For decades, the entertainment agency Johnny & Associates has been the kingmaker of Japanese boy bands. When one of its key acts, Arashi, announced it would go on hiatus at the end of 2020, speculation buzzed: Who would take the mantle as Japan’s newest pop powerhouse?

For many, the heirs apparent are obvious: a five piece known as King & Prince. Since its debut in 2018, the act has been at the forefront of a new generation of Johnny’s talents, one that is acclimating to a digital world that the company had previously eschewed.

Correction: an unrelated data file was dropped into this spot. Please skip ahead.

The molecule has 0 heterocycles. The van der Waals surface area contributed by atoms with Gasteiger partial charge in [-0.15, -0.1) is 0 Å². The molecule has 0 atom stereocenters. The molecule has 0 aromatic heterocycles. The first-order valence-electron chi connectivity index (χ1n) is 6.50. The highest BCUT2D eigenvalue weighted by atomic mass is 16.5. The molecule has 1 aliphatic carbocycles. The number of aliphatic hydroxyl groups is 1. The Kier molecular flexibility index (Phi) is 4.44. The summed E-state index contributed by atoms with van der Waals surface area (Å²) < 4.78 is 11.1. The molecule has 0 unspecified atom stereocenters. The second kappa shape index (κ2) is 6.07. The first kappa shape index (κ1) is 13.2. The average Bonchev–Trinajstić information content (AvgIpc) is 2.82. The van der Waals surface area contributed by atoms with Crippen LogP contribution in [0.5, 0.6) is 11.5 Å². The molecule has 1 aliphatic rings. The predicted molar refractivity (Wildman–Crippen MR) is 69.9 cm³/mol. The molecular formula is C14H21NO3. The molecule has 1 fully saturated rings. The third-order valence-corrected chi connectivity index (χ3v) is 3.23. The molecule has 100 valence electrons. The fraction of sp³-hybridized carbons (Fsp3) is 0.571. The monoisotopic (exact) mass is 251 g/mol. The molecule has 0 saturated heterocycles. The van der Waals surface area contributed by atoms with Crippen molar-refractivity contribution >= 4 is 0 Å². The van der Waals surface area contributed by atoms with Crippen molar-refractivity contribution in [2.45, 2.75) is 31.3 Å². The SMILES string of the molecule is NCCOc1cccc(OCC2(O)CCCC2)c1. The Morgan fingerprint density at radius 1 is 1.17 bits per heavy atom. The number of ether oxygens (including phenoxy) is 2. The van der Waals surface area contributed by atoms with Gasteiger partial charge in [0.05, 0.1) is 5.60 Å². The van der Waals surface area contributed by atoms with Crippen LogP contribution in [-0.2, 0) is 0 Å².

In May and June of this year, King & Prince launched their own YouTube, Instagram and Twitter accounts, a striking departure from the agency’s restrictive attitude toward social media and a move that was embraced by the group’s members: Sho Hirano, Yuta Jinguji, Yuta Kishi, Ren Nagase and Kaito Takahashi. While the posts are curated to promote the group’s songs, appearances and performances, there is an aspect of “behind the scenes” access that feels candid, personal and totally novel for a Japanese fan. In an effort to reach non-Japanese fans, many of the captions on the group’s Instagram are written in English as well as Japanese.